Recently, however, Van Onselen has shown that he is no journalist, but rather a political operative who looks to back his powerful friends when they need his help. And nobody has needed his help more than the attorney-general, Christian Porter, a close mate of his and a source for many of his stories.

Porter was recently accused of raping a woman in 1988, when she was 16 and he was 17. The woman, known as Kate, died by her own hand last year, and did not make a police complaint, though she did toy with the idea. She is said to have been a highly intelligent person, but the alleged incident appears to have taken its toll, and she was described by many as having some mental problems.

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ABC claims no funds, but sends Ferguson to the US to make worthless programs

The ABC is always whinging about the funding cuts it has had to suffer, with the Federal Government having cut the public broadcaster’s annual handout by a sizeable amount.

But the corporation makes its case weaker by splurging out on cosmetic exercises to keep its big names happy, with a case in point being Sarah Ferguson’s Four Corners program on the riot in the US capital on January 6.

Sarah Ferguson: vanity programs.

Had Ferguson’s effort offered some context about the incident, instead of being a straight news program, it would have made some sense. But what is the point in having an Australian reporter file a 45-minute piece about an incident that occurred nearly a month prior?

Audiences in Australia have been enduring a surfeit of coverage about the riot, with there being no shortage of news clips from US broadcasters being shown on the ABC, the other public broadcaster SBS, and also the three Australian commercial channels.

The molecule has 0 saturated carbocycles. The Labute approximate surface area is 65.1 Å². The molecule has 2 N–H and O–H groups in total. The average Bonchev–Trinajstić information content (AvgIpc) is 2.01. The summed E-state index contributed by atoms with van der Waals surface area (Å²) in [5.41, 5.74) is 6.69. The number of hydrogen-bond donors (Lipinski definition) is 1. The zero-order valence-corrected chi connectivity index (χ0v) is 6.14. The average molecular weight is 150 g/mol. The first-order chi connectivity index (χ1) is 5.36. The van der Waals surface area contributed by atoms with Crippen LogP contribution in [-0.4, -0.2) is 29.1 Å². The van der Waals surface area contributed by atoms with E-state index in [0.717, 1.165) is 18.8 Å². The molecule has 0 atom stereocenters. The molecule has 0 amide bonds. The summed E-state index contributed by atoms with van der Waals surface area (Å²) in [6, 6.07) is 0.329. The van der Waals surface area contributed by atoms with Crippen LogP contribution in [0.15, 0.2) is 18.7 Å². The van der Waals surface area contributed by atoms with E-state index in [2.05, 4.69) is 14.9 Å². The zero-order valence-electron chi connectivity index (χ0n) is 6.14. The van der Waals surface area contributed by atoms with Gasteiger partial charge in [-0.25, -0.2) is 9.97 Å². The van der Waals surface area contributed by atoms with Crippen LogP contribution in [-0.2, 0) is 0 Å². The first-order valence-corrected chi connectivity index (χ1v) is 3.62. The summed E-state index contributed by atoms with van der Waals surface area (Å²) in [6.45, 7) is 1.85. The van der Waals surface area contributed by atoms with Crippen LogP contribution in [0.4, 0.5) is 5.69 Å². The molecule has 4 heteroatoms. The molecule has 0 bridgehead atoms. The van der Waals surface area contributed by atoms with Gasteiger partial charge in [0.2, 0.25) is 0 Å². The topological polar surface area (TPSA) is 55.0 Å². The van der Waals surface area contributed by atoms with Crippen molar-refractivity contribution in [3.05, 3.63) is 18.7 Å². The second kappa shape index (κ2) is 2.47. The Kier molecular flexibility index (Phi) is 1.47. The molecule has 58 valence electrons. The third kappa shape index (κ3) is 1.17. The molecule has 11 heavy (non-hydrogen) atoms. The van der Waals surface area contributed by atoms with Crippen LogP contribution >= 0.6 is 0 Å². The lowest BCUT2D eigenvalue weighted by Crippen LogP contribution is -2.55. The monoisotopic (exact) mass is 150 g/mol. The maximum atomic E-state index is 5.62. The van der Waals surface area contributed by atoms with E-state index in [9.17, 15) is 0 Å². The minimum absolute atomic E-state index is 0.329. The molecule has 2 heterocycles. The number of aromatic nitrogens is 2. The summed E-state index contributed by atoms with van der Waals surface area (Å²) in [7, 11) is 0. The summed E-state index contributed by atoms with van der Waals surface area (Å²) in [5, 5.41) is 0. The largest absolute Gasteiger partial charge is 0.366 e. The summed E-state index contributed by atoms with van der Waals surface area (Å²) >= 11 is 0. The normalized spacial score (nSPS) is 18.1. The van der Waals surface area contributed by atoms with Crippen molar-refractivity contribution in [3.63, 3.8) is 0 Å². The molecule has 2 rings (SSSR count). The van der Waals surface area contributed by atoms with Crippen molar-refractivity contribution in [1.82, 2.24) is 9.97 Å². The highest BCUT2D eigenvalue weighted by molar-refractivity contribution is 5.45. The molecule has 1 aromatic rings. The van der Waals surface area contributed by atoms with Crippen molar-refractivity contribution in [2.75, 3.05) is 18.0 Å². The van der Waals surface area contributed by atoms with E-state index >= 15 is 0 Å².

Add to this the fact that the ABC already has three staff reporters in the US. The corporation’s news channel has a weekly program devoted to the US called Planet America so there is no dearth of coverage of the country.

Ferguson and her husband, Tony Jones, went to the US on January 15 along with a production crew. The ABC must have spent a decent sum on their upkeep and travel. So how can the corporation justify its grumbling about funding cuts when it seemingly has plenty of cash to indulge Ferguson and let her make vanity broadcasts?

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We need to talk about Tom Switzer’s spin about News Limited

Australia was hit by horrendous bushfires in 2019. Picture: Pixabay

Tom Switzer is a right-wing writer in Melbourne, who is executive director at the Centre for Independent Studies and is a presenter on ABC Radio National.

He often writes in support of Rupert Murdoch and his media empire, for the simple reason that if he were to lose his current gigs, then he could go back on the Murdoch teat.

Thus his defence of Murdoch against criticism by two former Australian prime ministers, Malcolm Turnbull and Kevin Rudd, is not surprising. Sucking up to power is a common game used by writers who have an avenue to vent. Switzer has the Nine newspapers open to his rantings.

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One feels sorry for Emma Alberici, but that does not mask the fact that she was incompetent

Last month, the Australian Broadcasting Corporation, a taxpayer-funded entity, made several people redundant, due to a cut in funding by the Federal Government. Among them was Emma Alberici, a presenter who has been lionised a great deal as someone with great talents, but is actually a mediocre hack who lacks ability.